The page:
It's all relative: When this electronic sign at the Viscount hotel stated that it was 102 degrees at 1 p.m. June 30, 1999, signs around town varied from 111 to 88 degrees and the national weather service reported the temperature as 101 degrees. The perceptions of Tucsonans and visitors probably varied as widely.

James S. Wood/Arizona Daily Star file photo

Back in the late 1950s, I was driving a canvas-topped, open-sided Jeep from Southern California to Tucson. It was about half-past June, and I was taking the southern route through Yuma. The temperature was somewhere over 105, and I made a lot of stops for cold drinks.

All through the Imperial Valley of California, people were moaning and complaining about the heat. I finally crossed the Colorado, and stopped at a filling station on the outskirts of Yuma. It hadn’t cooled off any.

“Seems to be warming up,” I remarked to the station attendant when he came out to pour my gas. (Remember, this was in the 1950s, when that sort of thing happened.) “Yep,” he replied, “ if it keeps up like this, the snow will start melting on the north sides of the saguaros any day now.” All of a sudden I knew I was home!

I’ve not heard that particular way of expressing the summer heat before or since (except when I’ve used it myself!), but the humorous exaggeration it employs is certainly traditional in our region. In Tucson for years, the coded description of the first day of over 100 degrees was “when the ice breaks on the Santa Cruz.” (Not “melts”, mind you, but “breaks.”) One or another of the dailies would usually rise to the occasion with a fine, detailed story.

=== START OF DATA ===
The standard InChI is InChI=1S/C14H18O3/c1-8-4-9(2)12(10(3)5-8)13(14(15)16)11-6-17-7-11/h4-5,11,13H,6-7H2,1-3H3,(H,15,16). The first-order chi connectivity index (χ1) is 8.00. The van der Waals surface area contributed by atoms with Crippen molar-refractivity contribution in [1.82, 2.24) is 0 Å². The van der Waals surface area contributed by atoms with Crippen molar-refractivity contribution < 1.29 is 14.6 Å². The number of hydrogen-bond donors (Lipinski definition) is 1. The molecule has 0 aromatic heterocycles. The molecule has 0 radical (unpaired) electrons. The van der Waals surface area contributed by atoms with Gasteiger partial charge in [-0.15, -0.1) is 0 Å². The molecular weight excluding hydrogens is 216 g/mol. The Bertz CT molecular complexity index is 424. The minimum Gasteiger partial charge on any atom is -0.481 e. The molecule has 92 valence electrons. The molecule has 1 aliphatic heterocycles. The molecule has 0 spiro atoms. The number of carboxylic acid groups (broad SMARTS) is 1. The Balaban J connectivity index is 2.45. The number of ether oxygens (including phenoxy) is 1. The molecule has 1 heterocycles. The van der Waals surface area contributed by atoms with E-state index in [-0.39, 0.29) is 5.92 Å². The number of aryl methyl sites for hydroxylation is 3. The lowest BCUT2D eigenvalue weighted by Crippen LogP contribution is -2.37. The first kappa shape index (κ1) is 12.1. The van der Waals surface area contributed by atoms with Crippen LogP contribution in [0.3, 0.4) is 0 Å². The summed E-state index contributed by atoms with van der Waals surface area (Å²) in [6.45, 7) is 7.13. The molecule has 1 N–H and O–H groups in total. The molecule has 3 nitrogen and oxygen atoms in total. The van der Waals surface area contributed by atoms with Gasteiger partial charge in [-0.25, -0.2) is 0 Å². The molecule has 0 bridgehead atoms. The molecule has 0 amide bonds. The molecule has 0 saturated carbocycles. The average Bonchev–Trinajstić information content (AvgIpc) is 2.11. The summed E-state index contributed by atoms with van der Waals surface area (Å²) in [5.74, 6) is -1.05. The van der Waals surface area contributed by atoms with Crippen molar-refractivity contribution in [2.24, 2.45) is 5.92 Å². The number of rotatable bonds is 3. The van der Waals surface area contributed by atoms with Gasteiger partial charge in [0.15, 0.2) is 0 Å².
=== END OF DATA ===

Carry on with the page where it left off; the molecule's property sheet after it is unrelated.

The last few times such a story ran, I seem to remember letters to the editor chiding the editorial staff for childish frivolity. Another local tradition gone west. But the practice carries on in the spoken word.

My friend Joe Harris fondly remembers driving by the old Shamrock Dairy farm in June, and seeing the cows lying on their backs, giving themselves milk baths.

But my favorite story involves the late Julian Hayden, dear friend and quintessential Desert Rat. During World War II, Julian was working in Yuma. One summer day he was at the air base where bomber pilots were being trained. It was graduation day, and he chanced to walk by a young man wearing a new uniform.

“How do you locals stand this heat?” asked the soldier. “Oh,” replied Julian, “it’s not really hot. When it’s really hot you can drop a raw egg and it will be hard-boiled before it hits the ground.”

A couple of hours later, Julian saw the same young man. His trousers were splattered with raw egg, and he was furious. “You lied to me!” he said. “Look at the mess you had me make!”

Julian replied with his sweetest, most innocent smile. “But I told you it wasn’t really hot.”